In the winter, chickens need protection from cold weather, which their feathers provide by keeping an insulating layer of warm air between their feathers and their body, trapped in their down. If they are situated directly in the way of a breeze or a draft, that warm air is blown away, and they can get too cold because that insulating layer is not working in those blowy conditions.
On the other hand, they need ventilation in the coop not only to let in the fresh air but also to let out moist air that accrues from their respirations and droppings. In the winter, moist air inside a coop can lead to frostbitten combs and wattles, and an airtight coop can also cause respiratory illnesses if the air is too wet to let the droppings dry out. In those conditions, the droppings can begin producing ammonia or hydrogen sulfide gases like an out-of-balance compost pile. Bad news! So be sure your coop is well ventilated and kept dry, but that your chickens are protected from direct drafts.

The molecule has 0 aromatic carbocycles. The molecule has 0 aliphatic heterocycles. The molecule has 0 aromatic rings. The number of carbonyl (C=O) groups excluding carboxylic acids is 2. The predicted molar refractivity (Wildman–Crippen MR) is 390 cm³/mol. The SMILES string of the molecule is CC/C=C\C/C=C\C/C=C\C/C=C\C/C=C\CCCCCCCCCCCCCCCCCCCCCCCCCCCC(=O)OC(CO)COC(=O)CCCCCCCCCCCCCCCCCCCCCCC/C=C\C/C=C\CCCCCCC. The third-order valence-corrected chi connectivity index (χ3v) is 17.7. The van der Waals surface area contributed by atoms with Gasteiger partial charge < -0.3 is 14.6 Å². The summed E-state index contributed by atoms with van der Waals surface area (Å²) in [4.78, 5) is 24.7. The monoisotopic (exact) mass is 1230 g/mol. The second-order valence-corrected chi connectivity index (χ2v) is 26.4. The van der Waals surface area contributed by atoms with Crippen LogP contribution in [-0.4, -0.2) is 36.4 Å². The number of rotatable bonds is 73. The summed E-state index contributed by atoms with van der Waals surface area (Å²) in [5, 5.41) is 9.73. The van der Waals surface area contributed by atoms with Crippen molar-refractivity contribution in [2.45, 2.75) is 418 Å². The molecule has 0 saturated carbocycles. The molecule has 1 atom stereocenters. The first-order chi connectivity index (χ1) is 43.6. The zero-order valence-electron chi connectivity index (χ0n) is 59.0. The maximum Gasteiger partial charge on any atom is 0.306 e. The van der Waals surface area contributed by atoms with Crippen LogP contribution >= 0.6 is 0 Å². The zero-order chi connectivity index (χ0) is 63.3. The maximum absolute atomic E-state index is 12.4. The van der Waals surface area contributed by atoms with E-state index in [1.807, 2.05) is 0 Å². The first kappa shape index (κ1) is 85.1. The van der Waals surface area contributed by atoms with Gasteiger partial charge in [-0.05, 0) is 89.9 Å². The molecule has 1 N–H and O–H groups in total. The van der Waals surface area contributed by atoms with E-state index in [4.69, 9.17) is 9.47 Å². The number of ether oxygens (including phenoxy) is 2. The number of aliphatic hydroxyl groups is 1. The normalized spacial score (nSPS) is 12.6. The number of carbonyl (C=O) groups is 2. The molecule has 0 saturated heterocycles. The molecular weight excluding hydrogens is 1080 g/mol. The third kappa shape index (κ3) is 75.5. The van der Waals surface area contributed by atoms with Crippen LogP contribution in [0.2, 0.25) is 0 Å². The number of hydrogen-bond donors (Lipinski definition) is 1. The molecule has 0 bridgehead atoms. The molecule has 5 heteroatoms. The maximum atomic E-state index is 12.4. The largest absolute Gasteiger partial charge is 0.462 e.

The Cottage style 4x6 chicken coop is nicely ventilated without being drafty--note the long ventilation opening just under the roof overhang.